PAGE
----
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Researchers at the National Institutes of Health have turned their focus on treating the long term effects of COVID-19 — including the loss of taste and smell, a symptom affecting a significant portion of those who have recovered from infection, as CBS-affiliated TV station KHOU reports.

We've long known that the coronavirus can wreak havoc on our senses. A loss of smell was one of the earliest symptoms of COVID to be identified during the early stages of the pandemic.

Now, amid one of the largest vaccine drives in human history, health experts are finally turning their attention to treating these symptoms.

In December, Congress approved a $1.15 billion four-year study to study the long-term health consequences of contracting the virus, including any increases in the risk of chronic heart or brain disorders.

The loss of taste and smell has been particular persistent. It's wreaking havoc, for instance, with chefs who survived COVID and now have to cook without their full palate.

And now, it's something that doctors at Baylor College of Medicine in Houston, Texas, are investigating.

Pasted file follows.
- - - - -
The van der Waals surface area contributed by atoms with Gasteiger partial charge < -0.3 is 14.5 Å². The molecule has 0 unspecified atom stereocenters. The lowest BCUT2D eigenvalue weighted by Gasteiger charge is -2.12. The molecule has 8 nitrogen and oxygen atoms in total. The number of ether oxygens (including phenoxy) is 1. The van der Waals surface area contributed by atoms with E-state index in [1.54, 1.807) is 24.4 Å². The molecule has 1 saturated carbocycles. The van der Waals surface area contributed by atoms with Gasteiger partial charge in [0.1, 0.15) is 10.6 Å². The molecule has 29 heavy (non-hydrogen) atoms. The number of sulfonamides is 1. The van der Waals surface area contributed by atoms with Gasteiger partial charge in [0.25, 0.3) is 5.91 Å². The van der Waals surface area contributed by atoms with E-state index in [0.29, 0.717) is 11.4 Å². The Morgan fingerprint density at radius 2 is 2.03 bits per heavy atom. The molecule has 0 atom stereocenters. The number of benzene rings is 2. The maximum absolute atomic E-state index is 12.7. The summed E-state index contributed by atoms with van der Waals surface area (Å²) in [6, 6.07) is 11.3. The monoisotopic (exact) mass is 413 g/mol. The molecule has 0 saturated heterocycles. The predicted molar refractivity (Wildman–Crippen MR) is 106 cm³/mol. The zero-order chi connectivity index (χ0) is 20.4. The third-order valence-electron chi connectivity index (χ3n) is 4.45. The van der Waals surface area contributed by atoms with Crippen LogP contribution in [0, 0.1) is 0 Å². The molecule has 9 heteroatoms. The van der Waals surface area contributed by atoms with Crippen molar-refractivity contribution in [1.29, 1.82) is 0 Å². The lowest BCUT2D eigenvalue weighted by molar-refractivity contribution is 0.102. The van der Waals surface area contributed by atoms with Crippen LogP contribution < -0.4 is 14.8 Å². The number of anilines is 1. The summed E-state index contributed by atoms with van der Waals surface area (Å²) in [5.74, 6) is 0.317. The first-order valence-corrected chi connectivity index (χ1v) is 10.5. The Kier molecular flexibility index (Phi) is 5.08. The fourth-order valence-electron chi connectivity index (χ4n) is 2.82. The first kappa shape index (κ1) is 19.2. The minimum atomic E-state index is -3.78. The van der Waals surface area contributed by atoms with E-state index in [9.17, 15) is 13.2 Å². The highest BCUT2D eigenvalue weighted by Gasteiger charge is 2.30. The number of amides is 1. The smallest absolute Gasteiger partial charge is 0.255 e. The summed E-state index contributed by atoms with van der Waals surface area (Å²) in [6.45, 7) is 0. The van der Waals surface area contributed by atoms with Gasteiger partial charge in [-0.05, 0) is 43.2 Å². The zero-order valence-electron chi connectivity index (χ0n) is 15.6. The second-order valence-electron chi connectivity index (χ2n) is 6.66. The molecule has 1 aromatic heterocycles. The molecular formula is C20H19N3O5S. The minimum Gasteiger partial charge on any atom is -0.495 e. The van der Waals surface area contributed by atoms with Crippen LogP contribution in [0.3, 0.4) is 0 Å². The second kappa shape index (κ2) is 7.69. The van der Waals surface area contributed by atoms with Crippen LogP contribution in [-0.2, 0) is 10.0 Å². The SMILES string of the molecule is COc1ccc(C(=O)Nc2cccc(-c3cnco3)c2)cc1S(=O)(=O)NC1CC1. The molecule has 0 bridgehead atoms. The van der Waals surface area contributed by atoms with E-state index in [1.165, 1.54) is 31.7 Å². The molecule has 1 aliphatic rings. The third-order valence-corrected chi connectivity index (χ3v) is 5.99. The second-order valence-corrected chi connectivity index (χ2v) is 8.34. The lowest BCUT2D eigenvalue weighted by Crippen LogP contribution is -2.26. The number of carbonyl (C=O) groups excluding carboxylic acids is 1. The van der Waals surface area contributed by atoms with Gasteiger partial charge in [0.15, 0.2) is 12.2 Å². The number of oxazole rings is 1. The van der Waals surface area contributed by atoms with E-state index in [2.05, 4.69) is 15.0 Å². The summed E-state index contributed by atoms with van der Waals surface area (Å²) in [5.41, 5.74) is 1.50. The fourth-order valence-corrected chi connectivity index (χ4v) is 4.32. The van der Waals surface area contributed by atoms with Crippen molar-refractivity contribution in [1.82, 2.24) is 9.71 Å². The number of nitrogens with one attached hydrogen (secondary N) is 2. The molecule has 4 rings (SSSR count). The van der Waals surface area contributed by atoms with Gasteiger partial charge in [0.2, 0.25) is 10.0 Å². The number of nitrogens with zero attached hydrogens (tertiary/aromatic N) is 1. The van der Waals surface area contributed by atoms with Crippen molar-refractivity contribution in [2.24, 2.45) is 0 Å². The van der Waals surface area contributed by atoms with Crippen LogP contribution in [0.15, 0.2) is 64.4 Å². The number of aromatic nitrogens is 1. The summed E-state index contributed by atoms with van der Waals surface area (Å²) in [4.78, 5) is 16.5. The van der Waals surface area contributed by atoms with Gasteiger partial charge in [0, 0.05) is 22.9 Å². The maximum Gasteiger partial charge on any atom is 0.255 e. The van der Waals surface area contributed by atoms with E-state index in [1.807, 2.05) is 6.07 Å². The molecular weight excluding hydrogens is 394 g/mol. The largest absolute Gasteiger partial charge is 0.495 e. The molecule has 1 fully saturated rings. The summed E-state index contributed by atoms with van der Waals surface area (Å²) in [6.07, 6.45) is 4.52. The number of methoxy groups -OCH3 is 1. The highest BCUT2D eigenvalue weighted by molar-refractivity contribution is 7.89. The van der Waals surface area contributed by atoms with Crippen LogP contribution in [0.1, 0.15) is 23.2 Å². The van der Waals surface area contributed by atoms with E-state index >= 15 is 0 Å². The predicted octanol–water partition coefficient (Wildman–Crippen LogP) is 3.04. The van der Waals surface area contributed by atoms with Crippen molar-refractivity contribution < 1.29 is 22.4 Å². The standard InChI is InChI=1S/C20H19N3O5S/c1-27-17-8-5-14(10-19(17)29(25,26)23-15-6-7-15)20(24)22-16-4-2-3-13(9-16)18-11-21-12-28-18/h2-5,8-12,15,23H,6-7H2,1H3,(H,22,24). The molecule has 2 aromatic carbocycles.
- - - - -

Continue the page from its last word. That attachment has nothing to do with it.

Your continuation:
They're trying to come up with ways to help patients regain their olfactory senses through what boils down to be "really physical therapy for your nose," as Sunthosh Sivam, a Baylor College facial plastic surgeon, told KHOU. It's "more or less, retraining the brain."

According to Sivam, it's about a third of his patients, usually relatively young, that experience a long term loss of smell or taste.

While a loss of taste or smell isn't exactly immediately life-threatening, it's still an unfortunate side effect that patients are eager to overcome. Under medical supervision, doctors can also make sure it's not something more serious like allergies or sinus disorders.

We've long had proof that countless COVID patients, often called "long-haulers," have had to cope with some troubling symptoms that can persist over several months following infection and recovery.

It's a positive sign that the medical and scientific community hasn't forgotten these patients. We may have a chance of beating the virus — but that doesn't necessarily mean everybody will be back to their usual selves.